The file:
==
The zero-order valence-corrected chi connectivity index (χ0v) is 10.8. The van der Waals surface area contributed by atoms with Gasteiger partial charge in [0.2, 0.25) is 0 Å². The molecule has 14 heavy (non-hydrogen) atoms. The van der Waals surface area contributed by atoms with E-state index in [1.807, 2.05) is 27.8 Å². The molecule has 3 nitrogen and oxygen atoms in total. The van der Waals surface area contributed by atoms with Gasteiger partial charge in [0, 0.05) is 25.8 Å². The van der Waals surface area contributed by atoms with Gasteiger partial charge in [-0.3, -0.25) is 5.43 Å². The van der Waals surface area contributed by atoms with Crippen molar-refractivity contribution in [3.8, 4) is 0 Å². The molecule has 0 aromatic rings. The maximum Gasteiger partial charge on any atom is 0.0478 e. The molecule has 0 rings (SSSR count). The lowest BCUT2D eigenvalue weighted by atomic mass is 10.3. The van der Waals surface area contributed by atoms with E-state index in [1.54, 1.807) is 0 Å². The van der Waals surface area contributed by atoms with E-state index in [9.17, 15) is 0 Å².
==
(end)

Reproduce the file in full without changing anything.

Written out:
The zero-order valence-corrected chi connectivity index (χ0v) is 10.8. The van der Waals surface area contributed by atoms with Gasteiger partial charge in [0.2, 0.25) is 0 Å². The molecule has 14 heavy (non-hydrogen) atoms. The van der Waals surface area contributed by atoms with E-state index in [1.807, 2.05) is 27.8 Å². The molecule has 3 nitrogen and oxygen atoms in total. The van der Waals surface area contributed by atoms with Gasteiger partial charge in [0, 0.05) is 25.8 Å². The van der Waals surface area contributed by atoms with Gasteiger partial charge in [-0.3, -0.25) is 5.43 Å². The van der Waals surface area contributed by atoms with Crippen molar-refractivity contribution in [3.8, 4) is 0 Å². The molecule has 0 aromatic rings. The maximum Gasteiger partial charge on any atom is 0.0478 e. The molecule has 0 rings (SSSR count). The lowest BCUT2D eigenvalue weighted by atomic mass is 10.3. The van der Waals surface area contributed by atoms with E-state index in [1.54, 1.807) is 0 Å². The van der Waals surface area contributed by atoms with E-state index in [9.17, 15) is 0 Å².